Thursday, August 23, 2012

Zabriskie Pointless: Artful Nothingness from the Great Antonioni

At the Movies with Showbiz David: Zabriskie Point

A major disappointment, and from one of my favorite directors, I have so much respect for other of his films, like The Passenger. He starts out promisingly, his cameras scanning with cunning clarity the superficial landscape of American consumer culture.

So why not juxtapose those gleaming pictures of ad art and real estate pitches with gritty scenes of ghetto life, and also of the great parks that protect nature in all its exalted glory? They, too, are a part of the American experience. Michelangelo Antonioni's promising grasp too soon turns simplistic and down right stupid. Now, if you like frilly silly psychedelic images, do sit through to the end.

When the young couple, innocuously hot for each other, reach Zabriskie Point and end up making out in a series of passionless rollovers through the sandy mountains that seem to go on and on forever (Viagra might have helped), you might have a feeling that nothing at all is happening. Perhaps that is what the director wishes us to feel. But he has failed to earn our attention or respect for a premise that is amazingly under-developed.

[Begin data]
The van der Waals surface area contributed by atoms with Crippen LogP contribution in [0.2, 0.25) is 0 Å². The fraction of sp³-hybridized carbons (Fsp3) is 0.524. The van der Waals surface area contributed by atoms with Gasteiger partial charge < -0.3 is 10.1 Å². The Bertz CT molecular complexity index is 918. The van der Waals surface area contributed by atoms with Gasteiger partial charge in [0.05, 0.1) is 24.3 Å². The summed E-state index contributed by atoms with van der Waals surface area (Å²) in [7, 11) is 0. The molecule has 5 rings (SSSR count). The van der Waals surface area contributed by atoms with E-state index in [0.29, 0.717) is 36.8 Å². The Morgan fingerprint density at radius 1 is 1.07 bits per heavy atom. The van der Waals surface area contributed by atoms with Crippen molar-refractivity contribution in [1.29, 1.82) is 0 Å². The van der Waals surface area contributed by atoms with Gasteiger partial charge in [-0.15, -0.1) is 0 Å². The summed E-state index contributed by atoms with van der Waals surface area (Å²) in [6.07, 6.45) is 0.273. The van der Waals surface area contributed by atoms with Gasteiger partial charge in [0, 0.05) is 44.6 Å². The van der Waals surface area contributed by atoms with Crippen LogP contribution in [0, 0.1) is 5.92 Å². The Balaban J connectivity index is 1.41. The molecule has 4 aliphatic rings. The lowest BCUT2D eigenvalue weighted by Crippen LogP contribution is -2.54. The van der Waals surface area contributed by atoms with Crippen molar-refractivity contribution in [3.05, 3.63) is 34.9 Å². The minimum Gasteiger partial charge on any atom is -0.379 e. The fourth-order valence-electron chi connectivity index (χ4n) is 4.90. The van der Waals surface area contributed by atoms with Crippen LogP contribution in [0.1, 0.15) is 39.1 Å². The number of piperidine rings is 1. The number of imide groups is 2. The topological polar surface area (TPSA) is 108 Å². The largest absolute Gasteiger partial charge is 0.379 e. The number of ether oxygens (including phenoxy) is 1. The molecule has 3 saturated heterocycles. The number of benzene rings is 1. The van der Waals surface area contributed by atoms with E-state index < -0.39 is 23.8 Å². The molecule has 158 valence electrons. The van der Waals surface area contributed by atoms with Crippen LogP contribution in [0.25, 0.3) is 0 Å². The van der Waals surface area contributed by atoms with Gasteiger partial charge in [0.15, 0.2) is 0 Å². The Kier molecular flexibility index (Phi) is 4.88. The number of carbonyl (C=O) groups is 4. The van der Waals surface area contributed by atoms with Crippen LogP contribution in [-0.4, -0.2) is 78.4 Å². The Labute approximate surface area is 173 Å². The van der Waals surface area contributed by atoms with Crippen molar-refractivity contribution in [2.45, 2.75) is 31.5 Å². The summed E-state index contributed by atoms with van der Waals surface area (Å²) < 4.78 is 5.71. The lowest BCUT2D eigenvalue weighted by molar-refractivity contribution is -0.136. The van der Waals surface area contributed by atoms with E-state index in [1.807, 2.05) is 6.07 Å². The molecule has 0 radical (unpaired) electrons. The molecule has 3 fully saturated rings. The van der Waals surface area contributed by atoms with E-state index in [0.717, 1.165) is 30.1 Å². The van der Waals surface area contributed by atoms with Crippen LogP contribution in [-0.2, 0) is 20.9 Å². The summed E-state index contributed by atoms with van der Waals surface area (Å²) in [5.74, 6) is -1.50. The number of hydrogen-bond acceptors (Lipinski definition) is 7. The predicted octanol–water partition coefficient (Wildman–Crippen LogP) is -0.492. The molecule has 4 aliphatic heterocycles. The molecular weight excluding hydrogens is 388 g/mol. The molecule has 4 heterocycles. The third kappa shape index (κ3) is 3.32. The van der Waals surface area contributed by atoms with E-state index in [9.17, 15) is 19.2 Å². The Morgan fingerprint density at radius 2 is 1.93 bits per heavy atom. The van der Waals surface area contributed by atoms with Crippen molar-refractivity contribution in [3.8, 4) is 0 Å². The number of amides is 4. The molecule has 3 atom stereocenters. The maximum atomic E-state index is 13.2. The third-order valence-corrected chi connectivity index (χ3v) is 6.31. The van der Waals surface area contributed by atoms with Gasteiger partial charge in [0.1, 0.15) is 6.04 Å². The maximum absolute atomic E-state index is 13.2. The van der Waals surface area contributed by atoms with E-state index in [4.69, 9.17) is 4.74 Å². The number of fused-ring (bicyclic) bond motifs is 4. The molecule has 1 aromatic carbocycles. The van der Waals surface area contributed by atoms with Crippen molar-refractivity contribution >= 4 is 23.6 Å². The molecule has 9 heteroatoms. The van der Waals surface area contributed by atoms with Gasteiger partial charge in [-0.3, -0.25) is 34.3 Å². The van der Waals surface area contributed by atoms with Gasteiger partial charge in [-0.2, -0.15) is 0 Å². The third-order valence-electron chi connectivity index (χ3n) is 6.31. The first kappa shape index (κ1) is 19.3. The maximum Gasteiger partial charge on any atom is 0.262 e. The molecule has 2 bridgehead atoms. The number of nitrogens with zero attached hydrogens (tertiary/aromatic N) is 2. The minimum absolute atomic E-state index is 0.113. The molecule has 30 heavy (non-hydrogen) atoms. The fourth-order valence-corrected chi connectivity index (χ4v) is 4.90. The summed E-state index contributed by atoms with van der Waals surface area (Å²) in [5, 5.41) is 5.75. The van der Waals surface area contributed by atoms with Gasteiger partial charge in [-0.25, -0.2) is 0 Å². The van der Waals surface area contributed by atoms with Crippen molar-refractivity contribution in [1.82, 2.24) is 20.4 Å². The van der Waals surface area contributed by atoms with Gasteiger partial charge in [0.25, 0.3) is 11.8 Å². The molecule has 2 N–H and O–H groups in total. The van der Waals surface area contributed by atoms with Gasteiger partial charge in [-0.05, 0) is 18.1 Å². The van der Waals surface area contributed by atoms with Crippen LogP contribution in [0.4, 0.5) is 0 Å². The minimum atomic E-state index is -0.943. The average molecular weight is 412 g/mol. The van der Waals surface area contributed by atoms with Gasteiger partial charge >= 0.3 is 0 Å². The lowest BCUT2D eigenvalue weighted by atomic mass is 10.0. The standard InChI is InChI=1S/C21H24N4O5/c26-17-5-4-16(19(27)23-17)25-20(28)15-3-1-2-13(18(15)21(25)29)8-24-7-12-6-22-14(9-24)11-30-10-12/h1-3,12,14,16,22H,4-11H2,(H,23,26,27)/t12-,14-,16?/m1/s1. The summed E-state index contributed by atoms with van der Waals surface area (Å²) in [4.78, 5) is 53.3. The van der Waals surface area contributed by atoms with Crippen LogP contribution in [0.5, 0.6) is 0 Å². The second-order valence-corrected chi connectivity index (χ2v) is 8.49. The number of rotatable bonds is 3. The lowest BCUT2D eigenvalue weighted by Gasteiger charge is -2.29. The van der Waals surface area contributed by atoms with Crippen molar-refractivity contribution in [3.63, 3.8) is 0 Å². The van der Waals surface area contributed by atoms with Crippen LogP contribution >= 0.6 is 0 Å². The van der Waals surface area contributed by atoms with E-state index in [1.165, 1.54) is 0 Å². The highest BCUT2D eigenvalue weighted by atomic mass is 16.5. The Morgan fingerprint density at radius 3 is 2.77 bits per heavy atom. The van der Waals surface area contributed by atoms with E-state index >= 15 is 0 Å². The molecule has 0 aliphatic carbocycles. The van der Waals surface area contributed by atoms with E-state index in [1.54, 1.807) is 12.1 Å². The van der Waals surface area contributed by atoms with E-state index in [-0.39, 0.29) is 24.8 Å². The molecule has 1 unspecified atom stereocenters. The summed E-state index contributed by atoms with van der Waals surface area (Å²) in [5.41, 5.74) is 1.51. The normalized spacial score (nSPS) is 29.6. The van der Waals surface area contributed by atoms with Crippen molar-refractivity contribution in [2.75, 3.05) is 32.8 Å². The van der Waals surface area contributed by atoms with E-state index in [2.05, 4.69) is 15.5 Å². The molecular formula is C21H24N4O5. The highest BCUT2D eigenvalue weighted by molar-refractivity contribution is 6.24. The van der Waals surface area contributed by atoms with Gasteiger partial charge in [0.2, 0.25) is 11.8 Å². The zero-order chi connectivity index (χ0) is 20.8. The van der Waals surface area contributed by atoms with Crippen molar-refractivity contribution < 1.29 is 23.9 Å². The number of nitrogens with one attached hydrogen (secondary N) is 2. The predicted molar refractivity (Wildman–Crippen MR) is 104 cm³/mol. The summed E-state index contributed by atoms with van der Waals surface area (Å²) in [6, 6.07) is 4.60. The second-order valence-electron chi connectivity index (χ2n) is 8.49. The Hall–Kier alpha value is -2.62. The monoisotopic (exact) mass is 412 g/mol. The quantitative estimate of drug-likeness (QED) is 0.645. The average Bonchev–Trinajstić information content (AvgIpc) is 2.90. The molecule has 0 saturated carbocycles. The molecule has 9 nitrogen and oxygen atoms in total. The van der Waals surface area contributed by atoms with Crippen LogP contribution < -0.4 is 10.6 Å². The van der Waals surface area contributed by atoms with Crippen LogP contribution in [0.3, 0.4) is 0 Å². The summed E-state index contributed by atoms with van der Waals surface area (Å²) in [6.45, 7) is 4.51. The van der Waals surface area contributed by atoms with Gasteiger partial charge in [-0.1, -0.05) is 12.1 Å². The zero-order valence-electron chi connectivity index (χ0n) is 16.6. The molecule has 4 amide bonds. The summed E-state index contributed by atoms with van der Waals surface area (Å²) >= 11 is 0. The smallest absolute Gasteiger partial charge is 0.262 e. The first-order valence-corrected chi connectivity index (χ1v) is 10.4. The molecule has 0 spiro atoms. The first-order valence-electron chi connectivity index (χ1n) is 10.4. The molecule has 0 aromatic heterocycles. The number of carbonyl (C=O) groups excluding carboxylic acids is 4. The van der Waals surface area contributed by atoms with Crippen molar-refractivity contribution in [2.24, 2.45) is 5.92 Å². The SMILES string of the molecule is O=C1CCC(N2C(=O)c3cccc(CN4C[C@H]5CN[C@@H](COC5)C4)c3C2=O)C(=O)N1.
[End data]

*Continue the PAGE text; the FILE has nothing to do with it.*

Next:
I remember the listless reviews when it came out in 1970, so I avoided. Maybe they were wrong; finally, I took a look, only to be sorely reminded that the greatest of directors can make great mistakes, too.

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